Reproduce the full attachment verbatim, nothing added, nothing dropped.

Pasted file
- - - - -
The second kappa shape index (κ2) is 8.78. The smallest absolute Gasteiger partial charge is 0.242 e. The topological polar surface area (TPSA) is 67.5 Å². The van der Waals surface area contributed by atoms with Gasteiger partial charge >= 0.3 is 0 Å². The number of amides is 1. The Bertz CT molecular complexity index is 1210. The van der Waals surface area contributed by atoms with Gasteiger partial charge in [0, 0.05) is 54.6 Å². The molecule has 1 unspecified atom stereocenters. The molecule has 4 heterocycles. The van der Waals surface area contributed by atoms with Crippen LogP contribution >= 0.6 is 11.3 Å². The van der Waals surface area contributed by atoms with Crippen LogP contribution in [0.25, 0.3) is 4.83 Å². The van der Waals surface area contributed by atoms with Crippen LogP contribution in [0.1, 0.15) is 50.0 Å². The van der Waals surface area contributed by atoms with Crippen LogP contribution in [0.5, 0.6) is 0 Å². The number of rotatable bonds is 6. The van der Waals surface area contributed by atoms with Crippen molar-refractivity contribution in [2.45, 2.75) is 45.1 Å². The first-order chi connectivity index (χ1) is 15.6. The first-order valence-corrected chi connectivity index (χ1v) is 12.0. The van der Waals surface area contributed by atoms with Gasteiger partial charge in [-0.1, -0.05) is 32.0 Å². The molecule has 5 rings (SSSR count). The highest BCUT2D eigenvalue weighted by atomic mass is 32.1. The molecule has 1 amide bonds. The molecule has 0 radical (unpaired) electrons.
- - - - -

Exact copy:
The second kappa shape index (κ2) is 8.78. The smallest absolute Gasteiger partial charge is 0.242 e. The topological polar surface area (TPSA) is 67.5 Å². The van der Waals surface area contributed by atoms with Gasteiger partial charge >= 0.3 is 0 Å². The number of amides is 1. The Bertz CT molecular complexity index is 1210. The van der Waals surface area contributed by atoms with Gasteiger partial charge in [0, 0.05) is 54.6 Å². The molecule has 1 unspecified atom stereocenters. The molecule has 4 heterocycles. The van der Waals surface area contributed by atoms with Crippen LogP contribution >= 0.6 is 11.3 Å². The van der Waals surface area contributed by atoms with Crippen LogP contribution in [0.25, 0.3) is 4.83 Å². The van der Waals surface area contributed by atoms with Crippen LogP contribution in [0.1, 0.15) is 50.0 Å². The van der Waals surface area contributed by atoms with Crippen LogP contribution in [0.5, 0.6) is 0 Å². The number of rotatable bonds is 6. The van der Waals surface area contributed by atoms with Crippen molar-refractivity contribution in [2.45, 2.75) is 45.1 Å². The first-order chi connectivity index (χ1) is 15.6. The first-order valence-corrected chi connectivity index (χ1v) is 12.0. The van der Waals surface area contributed by atoms with Gasteiger partial charge in [-0.1, -0.05) is 32.0 Å². The molecule has 5 rings (SSSR count). The highest BCUT2D eigenvalue weighted by atomic mass is 32.1. The molecule has 1 amide bonds. The molecule has 0 radical (unpaired) electrons.